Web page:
SALT LAKE CITY
President Bush's "axis of evil" Iraq, Iran, and North Korea may indeed be linked by the evil actions of their respective regimes. But as the Bush administration is learning, each of the three poses a different threat and challenge that requires a separately tailored US response.
With North Korea's dramatic admission that it has been developing a clandestine nuclear weapons development program for several years, it is now clear that at least two of the three "evil axis" members Iraq and North Korea are duplicitous and not to be trusted in their denials of charges that they have been making such weapons of mass destruction. As far as the third member, Iran, is concerned, the US would still like a lot more information about its undercover support of terrorism and its pursuit of such weapons.
Though each of the three is a bad actor on the international stage, the US is necessarily handling them differently.
Iraq is in the cross hairs of the US military, threatened by a White House order to launch a preemptive strike if diplomacy fails to make Saddam Hussein honor a string of UN disarmament resolutions. The diplomacy involves getting the UN Security Council to support military action against Iraq if international arms inspectors are barred from finding and ensuring the destruction of the weapons Mr. Hussein claims he does not have.
The polls show continuing US public support for a UN-backed military operation against Iraq, but Mr. Bush faces considerable opposition abroad. However, he is holding firm to his intent. US officials say the recently disclosed North Korean nuclear program reinforces their concerns about the burgeoning clandestine program in Iraq.
Why then, if US diplomacy must be backed by the threat of military force in the case of Iraq, is it not a factor in the case of North Korea? The answer is that Hussein has actually used his weapons of mass destruction against his own people, and has attacked neighboring countries. North Korea, on the other hand, although dangerous and unpredictable, has not unleashed its weapons of that kind, and has lately been making peaceful overtures to South Korea.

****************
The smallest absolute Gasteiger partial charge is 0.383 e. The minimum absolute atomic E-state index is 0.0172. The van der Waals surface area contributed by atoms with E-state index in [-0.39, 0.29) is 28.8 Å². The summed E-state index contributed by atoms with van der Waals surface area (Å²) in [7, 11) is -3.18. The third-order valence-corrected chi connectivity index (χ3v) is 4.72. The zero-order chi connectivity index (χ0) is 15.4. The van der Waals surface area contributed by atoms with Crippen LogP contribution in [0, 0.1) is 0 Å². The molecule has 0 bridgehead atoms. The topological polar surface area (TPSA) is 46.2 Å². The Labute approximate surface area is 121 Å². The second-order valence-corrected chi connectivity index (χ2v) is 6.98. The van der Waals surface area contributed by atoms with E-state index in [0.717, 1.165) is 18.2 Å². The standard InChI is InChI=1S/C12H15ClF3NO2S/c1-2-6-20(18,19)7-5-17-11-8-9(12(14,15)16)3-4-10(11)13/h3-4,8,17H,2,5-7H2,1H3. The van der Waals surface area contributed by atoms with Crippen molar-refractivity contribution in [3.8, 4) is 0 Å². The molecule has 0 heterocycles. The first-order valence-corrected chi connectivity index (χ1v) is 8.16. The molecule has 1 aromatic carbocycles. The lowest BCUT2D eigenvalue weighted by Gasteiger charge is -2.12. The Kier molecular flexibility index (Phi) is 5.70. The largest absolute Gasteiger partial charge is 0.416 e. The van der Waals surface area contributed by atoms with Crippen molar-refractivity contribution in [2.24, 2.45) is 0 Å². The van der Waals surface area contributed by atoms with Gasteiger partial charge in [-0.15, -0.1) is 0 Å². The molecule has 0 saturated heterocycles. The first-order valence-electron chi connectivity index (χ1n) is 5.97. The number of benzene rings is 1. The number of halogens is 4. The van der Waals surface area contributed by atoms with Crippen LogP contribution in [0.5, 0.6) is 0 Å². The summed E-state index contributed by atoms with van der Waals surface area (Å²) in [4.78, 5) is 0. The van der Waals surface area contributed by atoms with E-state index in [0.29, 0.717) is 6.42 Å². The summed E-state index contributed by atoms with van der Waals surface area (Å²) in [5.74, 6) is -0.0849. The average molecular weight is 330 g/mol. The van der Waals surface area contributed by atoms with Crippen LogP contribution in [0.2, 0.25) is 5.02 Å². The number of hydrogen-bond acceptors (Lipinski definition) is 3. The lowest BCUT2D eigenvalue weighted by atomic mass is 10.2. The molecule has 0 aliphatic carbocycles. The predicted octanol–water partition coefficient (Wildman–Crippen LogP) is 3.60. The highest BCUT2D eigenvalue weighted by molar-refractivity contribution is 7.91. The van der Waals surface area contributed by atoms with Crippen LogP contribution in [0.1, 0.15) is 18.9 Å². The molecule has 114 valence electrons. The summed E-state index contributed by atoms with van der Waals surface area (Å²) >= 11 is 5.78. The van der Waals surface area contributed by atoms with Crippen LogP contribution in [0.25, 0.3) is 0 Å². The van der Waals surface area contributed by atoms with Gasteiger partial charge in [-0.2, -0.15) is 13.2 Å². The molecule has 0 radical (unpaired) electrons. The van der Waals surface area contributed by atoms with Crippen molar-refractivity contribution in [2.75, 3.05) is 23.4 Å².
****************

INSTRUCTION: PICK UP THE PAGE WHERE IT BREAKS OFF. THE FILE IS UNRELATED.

Thus the US, although sharply critical of the North Korean nuclear disclosure, is initially going the diplomatic route in an attempt to get the nuclear program stopped. It is enlisting the support of China, which is opposed to the introduction of nuclear weapons on the Korean peninsula, and which has some sway with the North Korean regime. China's role will likely be a key topic at Friday's meeting in Crawford, Texas, between Mr. Bush and China's President Jiang Zemin.
Perhaps even more concerned than the US over North Korea's nuclear program are neighbors South Korea and Japan. On Saturday, their leaders, President Kim Dae Jung and Prime Minister Junichiro Koizumi respectively, will meet with Bush in Mexico. They will undoubtedly discuss the North Korean threat and try to coordinate their respective responses. The North Korean disclosure seems certain to put a crimp in any South Korean and Japanese moves toward normalization of relations with North Korea.
From the US, the North Koreans can expect the immediate suspension of annual 500,000-ton shipments of fuel oil, as well as a halt on plans for two light-water nuclear reactors. These measures offered under a 1994 Agreed Framework, were in exchange for Pyongyang's promise to halt its nuclear-arms program a promise obviously betrayed. The course of any future US-North Korean negotiations is unclear.
The third member of the "axis of evil," Iran, is a complex puzzle. This is the country that supports terrorism abroad while publicly denying it, that exports arms to Yasser Arafat for use against the Israelis, and in which Revolutionary Guards two decades ago pranced around the American Embassy and held US diplomats hostage for 444 days. Its Islamic fundamentalist government is hardly a friend of the US, but there is a seething movement among the youth of the country for reform, and even dialogue with the US.
Such are the conundrums that currently confront American policymakers as they must distinguish not only between friend and foe, but between foe and foe.
John Hughes, editor and chief operating officer of the Deseret News, is a former editor of the Monitor.